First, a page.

The way I’ve gotten around this in the past is to write very short pieces. I managed to get a decent novel (which just yesterday got a new ONE STAR review on Amazon.co.uk, with the subtitle “Worst book ever” on it) out of this. I know I’m a decent writer. I’m capable of a good turn of phrase and I’m very good at coming up with funny, original ideas, but I can only sustain them for a few hundred words before they start to eat themselves. This results in lots of tiny, implausible paragraphs with very little plot or character interaction, which I can get out of my system quickly before my big, nasty brain starts applyting its corrosive acid and everything starts to deconstruct

And that is fine, but I’ve already written one novel like that, and I don’t think anyone (myself included) wants to read another. So I either have to find a different way of writing or I have to resolve my worldview so that it’s not as plotless and self-obsessed. Either way, I can’t see myself writing that hit TV series in a hurry.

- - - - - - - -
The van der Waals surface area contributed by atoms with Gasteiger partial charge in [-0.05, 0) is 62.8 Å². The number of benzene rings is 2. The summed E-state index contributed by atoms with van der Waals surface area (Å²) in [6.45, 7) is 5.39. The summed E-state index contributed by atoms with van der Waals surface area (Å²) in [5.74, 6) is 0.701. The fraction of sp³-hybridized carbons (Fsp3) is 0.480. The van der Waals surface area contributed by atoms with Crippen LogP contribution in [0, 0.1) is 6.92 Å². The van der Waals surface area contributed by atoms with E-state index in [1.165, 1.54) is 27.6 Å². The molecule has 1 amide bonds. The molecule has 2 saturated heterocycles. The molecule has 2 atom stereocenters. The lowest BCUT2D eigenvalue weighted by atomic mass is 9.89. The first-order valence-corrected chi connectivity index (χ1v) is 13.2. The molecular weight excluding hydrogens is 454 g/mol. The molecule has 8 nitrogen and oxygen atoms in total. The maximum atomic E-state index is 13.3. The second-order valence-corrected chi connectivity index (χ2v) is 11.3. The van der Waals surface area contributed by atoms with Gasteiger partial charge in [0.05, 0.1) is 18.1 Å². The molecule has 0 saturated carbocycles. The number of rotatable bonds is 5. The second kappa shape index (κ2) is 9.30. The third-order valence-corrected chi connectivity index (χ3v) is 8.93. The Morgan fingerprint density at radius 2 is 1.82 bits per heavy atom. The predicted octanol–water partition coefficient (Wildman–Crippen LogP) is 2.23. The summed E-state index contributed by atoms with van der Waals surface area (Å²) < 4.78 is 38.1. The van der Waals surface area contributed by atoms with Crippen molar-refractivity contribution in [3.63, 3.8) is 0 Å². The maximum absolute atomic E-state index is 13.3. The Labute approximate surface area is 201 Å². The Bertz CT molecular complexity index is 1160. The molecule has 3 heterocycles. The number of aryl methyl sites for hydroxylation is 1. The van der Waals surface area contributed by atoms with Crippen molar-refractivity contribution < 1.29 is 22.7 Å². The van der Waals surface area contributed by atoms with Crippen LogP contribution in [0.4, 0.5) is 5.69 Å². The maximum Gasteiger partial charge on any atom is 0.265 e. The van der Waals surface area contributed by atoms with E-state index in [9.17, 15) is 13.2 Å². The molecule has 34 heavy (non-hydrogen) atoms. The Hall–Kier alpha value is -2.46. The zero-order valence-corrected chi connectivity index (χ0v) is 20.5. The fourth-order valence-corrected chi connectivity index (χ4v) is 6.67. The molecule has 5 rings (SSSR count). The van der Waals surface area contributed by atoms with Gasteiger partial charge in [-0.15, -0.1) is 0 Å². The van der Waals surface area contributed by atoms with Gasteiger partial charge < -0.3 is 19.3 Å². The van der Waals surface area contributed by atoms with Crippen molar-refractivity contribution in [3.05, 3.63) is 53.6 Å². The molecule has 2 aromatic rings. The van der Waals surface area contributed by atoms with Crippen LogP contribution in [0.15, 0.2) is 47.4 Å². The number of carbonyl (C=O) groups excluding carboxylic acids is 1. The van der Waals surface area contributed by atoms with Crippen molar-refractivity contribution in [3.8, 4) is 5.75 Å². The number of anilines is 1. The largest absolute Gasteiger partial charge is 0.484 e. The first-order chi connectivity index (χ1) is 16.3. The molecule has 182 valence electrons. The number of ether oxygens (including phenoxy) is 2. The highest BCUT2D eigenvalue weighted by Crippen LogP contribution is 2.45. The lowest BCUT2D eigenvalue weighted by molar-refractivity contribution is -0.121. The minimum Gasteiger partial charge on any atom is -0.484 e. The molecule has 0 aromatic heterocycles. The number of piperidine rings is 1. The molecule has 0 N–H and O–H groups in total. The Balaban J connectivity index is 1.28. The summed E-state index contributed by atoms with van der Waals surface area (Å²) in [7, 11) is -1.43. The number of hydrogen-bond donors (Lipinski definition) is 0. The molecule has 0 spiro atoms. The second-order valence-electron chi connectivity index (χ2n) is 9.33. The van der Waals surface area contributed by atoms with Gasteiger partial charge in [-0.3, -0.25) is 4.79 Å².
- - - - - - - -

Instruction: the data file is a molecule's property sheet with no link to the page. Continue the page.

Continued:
p.s if anyone in advertising, PR, film, newspapers, media or porn wants to offer me a job, get in contact.

6 comments

  1. […] This post was mentioned on Twitter by Greg Stekelman, Gaelle , Matthew Carrozo, David , Chloe Kay and others. Chloe Kay said: Quick- Give this man a job… RT @themanwhofell: Inspired by @rhodri I have written a blog piece about writing: http://twurl.nl/dqeh15 […]


    • But what about Kafka?

      Most of his stories were ones where the mood was one of entropy and anger, where there was no (immediately) visible link between cause and effect and where he was the only important character.

      And the guy has a freaking adjective named after him.

      As for plot, can’t you use metaphor to dress up internal struggles as external ones? Wasn’t Siddartha just a book about a chap who didn’t really know what to do with his life/weekend?

      I mean, I know you’re actually a writer and you don’t need some internet busybody like me telling you all this stuff, but I’m just trying to make sense of where you’re coming from.

      If you don’t get the urge to write, then fine, but if you get the urge to make things, to create things, but you somehow don’t think they’re good enough or worthwhile enough then maybe you’re just lacking confidence or discipline.